Analysts Predict Box Office to Plunge 50% due to Coronavirus Closures

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Research company MoffettNathanson has predicted that movie theatre closures and the uncertainty due to the coronavirus pandemic will have a devastating impact on the box office.

The Wall Street analyst firm has said that revenues from ticket sales will be cut in half, falling from $11.4 billion in 2019 to $5.5 billion in 2020. Now that’s a huge plunge, around 52%, and it can go steeper if cinemas do not open in July. There are a few big-budget movies lined up for July, which, if pushed back more, can create a devasting effect.

According to them, if big-budget movies do not get a release in major markets such as New York, San Francisco and Los Angeles, then going forward with them will be difficult for studios. These markets are yet to declare dates for theatres to reopen and aren’t allowing patrons. Speaking of movies, Tenet is supposed to release on July 17 where Mulan is scheduled to come out on July 24. You can imagine the expectations since theatres have been shut since March.

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“Given the uncertainty around the key questions we mention above, including sticking to July release dates, when key markets reopen and willingness of movie-goers to return before a vaccine, our estimates today are very much a work in process with lots of volatility in the months ahead,” the note’s authors write.

However, analysts have also predicted a significant bounce-back of the box office in 2021, with the slew of movies lined up for release, with $9.7 billion. This number can, ofcourse, decrease if studios are unable to restart production safely or if they continue to put movies on streaming services or on-demand.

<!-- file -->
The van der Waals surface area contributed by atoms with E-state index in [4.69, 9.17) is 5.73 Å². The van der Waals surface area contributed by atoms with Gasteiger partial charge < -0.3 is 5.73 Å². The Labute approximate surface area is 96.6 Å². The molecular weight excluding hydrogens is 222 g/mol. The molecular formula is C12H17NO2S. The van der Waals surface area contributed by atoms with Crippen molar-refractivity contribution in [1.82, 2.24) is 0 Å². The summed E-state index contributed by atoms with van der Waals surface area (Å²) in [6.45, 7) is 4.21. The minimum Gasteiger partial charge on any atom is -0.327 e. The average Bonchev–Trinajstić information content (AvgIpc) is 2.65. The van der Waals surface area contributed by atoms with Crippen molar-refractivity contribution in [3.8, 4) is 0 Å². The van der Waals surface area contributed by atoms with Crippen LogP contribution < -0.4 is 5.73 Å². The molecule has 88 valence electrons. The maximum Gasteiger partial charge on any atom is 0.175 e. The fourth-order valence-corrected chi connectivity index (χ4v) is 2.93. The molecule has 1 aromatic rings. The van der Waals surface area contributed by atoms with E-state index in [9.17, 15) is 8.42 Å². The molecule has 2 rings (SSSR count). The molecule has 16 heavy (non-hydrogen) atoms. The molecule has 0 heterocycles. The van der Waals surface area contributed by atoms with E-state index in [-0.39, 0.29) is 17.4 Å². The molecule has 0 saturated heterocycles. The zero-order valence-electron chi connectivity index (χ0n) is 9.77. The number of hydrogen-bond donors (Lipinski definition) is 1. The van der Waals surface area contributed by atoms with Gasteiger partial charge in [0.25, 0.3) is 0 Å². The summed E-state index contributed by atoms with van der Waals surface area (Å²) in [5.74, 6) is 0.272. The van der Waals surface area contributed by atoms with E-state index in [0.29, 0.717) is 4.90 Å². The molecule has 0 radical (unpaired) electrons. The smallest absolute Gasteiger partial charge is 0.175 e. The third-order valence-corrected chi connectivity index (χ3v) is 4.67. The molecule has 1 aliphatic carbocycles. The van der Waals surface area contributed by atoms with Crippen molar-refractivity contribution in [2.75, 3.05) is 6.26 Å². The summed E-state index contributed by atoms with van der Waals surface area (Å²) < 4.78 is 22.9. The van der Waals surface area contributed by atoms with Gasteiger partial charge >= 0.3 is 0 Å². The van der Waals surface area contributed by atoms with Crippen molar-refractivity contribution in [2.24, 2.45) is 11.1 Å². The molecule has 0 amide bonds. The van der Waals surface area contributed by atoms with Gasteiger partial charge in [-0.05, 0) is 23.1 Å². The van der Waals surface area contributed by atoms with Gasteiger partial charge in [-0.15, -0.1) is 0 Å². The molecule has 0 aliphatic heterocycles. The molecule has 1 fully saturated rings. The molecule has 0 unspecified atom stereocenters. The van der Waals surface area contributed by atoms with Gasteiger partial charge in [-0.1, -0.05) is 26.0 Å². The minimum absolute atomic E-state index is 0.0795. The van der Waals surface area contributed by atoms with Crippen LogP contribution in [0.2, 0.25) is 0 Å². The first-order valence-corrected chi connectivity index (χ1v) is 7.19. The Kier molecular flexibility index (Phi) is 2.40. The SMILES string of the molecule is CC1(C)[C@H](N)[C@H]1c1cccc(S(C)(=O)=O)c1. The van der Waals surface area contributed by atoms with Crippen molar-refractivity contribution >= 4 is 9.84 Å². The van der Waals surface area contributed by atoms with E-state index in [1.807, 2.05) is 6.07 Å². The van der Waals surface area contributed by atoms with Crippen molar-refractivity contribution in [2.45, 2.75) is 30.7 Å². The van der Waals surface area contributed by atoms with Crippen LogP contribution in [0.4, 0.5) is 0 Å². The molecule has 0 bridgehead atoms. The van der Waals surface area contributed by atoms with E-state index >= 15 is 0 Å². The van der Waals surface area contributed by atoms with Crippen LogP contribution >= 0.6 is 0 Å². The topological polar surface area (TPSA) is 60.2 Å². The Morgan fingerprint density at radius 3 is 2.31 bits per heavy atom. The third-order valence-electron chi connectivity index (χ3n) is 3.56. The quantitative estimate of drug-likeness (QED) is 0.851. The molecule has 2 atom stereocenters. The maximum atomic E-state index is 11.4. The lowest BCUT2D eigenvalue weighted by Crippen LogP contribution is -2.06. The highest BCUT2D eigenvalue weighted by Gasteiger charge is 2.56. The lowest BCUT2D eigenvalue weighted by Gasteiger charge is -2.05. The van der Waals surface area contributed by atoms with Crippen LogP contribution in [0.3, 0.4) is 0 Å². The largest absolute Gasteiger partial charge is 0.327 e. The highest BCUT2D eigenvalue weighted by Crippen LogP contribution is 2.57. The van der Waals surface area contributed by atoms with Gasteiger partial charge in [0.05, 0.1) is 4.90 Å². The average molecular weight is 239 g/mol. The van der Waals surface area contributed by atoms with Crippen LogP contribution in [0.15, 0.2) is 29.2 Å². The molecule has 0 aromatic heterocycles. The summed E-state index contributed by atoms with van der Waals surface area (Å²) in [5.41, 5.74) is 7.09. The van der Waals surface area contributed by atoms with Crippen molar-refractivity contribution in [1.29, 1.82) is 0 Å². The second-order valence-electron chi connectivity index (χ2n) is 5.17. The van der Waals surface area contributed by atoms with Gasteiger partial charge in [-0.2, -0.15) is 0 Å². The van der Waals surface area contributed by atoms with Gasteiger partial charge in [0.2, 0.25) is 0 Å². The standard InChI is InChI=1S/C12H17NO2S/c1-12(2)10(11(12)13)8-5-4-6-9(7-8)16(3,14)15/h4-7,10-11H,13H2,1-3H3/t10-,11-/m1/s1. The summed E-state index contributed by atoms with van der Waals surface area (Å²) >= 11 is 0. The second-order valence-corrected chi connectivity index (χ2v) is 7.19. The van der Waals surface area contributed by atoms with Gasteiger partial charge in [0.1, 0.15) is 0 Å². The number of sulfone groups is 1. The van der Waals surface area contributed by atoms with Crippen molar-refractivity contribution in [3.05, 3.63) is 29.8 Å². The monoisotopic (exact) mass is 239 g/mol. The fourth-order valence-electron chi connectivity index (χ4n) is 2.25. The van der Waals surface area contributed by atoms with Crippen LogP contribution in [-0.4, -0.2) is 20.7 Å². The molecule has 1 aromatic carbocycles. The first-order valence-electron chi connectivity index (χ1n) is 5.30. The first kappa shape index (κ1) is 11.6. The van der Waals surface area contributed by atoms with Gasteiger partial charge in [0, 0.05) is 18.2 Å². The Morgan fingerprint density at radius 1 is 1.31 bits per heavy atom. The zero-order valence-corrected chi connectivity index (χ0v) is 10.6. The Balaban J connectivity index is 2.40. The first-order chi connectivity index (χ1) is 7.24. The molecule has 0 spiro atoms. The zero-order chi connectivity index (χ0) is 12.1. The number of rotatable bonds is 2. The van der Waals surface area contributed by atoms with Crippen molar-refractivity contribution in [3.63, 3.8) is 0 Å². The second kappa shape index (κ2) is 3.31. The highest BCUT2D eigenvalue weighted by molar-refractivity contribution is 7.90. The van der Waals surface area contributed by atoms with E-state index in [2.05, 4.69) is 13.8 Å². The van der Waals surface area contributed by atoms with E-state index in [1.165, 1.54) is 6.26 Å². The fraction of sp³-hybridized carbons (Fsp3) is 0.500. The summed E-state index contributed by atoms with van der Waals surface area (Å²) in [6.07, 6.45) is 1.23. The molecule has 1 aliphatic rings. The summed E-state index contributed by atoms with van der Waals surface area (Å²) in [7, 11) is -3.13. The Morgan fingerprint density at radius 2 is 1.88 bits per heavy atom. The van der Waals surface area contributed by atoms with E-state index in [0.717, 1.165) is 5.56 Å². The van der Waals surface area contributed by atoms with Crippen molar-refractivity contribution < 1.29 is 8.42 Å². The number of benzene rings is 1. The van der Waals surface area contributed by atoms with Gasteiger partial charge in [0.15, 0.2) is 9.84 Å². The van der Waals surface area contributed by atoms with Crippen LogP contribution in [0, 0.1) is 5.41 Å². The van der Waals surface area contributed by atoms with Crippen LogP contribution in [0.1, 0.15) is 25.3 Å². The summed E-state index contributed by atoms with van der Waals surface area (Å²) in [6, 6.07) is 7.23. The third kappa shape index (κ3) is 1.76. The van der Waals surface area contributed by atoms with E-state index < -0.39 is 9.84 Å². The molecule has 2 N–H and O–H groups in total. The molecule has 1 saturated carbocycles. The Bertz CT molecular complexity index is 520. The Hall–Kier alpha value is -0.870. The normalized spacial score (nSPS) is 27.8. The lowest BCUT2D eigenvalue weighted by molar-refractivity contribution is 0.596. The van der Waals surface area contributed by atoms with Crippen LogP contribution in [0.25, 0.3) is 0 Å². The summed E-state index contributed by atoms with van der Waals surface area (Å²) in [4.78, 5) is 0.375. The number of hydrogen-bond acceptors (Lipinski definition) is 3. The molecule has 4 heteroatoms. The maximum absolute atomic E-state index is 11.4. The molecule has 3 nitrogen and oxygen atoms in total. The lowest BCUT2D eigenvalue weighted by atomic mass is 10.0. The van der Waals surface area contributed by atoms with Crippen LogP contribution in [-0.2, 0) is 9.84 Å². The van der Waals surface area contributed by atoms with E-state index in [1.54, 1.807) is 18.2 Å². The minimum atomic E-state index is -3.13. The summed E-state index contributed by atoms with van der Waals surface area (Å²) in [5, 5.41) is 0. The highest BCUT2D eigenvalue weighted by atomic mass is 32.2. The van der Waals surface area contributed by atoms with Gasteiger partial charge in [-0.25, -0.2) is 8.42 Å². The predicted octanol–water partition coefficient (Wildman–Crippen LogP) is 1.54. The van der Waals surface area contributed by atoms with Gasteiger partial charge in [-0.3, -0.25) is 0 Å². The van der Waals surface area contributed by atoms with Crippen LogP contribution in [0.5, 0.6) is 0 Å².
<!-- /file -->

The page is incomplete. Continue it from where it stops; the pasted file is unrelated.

After the coronavirus pandemic hit and changed the way the world works, studios have been trying to experiment with releasing their movies. They have been pushing films to release on streaming services like HBO Max (­Scoob) and Disney Plus (Hamilton, Artemis Fowl). On the other hand, Universal has put up movies such as Trolls World Tour and The King of Staten Island on on-demand instead of delaying their releases. Because, honestly, it is still unclear when things can safely start functioning again.

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Additionally, MoffettNathanson expects the trend to continue in the upcoming months. This may be bad news for exhibitors, but great news for studios who have tried to decrease the amount of time films are held back from home entertainment platforms. Traditionally, there’s usually a 90-day day from when a film premieres in theatres to when it goes online.

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